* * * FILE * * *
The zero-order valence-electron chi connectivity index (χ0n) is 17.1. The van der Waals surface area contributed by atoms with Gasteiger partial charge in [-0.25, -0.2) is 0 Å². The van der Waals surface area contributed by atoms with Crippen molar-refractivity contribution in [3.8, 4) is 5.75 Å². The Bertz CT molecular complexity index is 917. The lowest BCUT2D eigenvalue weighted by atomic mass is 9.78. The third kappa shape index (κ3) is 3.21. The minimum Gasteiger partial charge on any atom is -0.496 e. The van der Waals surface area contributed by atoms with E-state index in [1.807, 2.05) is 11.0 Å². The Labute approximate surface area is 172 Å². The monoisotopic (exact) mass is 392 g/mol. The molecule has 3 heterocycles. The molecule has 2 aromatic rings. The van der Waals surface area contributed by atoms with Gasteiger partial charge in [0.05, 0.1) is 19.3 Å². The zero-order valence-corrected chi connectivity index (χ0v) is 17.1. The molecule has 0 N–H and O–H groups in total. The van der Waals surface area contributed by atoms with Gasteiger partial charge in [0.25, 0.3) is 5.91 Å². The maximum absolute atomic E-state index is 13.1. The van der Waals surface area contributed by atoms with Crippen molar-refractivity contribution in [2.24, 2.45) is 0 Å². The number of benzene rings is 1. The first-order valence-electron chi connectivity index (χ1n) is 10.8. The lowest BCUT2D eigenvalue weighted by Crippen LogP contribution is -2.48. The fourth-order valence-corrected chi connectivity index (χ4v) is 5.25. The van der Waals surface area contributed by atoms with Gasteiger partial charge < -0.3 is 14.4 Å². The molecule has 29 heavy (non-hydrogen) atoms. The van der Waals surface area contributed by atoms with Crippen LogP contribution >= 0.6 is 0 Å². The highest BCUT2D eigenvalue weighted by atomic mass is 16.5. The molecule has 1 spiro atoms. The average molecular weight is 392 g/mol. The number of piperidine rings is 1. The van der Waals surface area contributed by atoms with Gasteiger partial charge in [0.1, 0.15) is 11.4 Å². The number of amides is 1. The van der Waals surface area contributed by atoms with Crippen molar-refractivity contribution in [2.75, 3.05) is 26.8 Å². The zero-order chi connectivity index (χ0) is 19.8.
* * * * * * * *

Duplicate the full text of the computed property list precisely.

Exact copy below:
The zero-order valence-electron chi connectivity index (χ0n) is 17.1. The van der Waals surface area contributed by atoms with Gasteiger partial charge in [-0.25, -0.2) is 0 Å². The van der Waals surface area contributed by atoms with Crippen molar-refractivity contribution in [3.8, 4) is 5.75 Å². The Bertz CT molecular complexity index is 917. The lowest BCUT2D eigenvalue weighted by atomic mass is 9.78. The third kappa shape index (κ3) is 3.21. The minimum Gasteiger partial charge on any atom is -0.496 e. The van der Waals surface area contributed by atoms with E-state index in [1.807, 2.05) is 11.0 Å². The Labute approximate surface area is 172 Å². The monoisotopic (exact) mass is 392 g/mol. The molecule has 3 heterocycles. The molecule has 2 aromatic rings. The van der Waals surface area contributed by atoms with Gasteiger partial charge in [0.05, 0.1) is 19.3 Å². The zero-order valence-corrected chi connectivity index (χ0v) is 17.1. The molecule has 0 N–H and O–H groups in total. The van der Waals surface area contributed by atoms with Gasteiger partial charge in [0.25, 0.3) is 5.91 Å². The maximum absolute atomic E-state index is 13.1. The van der Waals surface area contributed by atoms with Crippen molar-refractivity contribution in [2.24, 2.45) is 0 Å². The number of benzene rings is 1. The first-order valence-electron chi connectivity index (χ1n) is 10.8. The lowest BCUT2D eigenvalue weighted by Crippen LogP contribution is -2.48. The fourth-order valence-corrected chi connectivity index (χ4v) is 5.25. The van der Waals surface area contributed by atoms with Gasteiger partial charge < -0.3 is 14.4 Å². The molecule has 29 heavy (non-hydrogen) atoms. The van der Waals surface area contributed by atoms with Crippen LogP contribution >= 0.6 is 0 Å². The highest BCUT2D eigenvalue weighted by atomic mass is 16.5. The molecule has 1 spiro atoms. The average molecular weight is 392 g/mol. The number of piperidine rings is 1. The van der Waals surface area contributed by atoms with Gasteiger partial charge in [0.1, 0.15) is 11.4 Å². The number of amides is 1. The van der Waals surface area contributed by atoms with Crippen molar-refractivity contribution in [2.75, 3.05) is 26.8 Å². The zero-order chi connectivity index (χ0) is 19.8.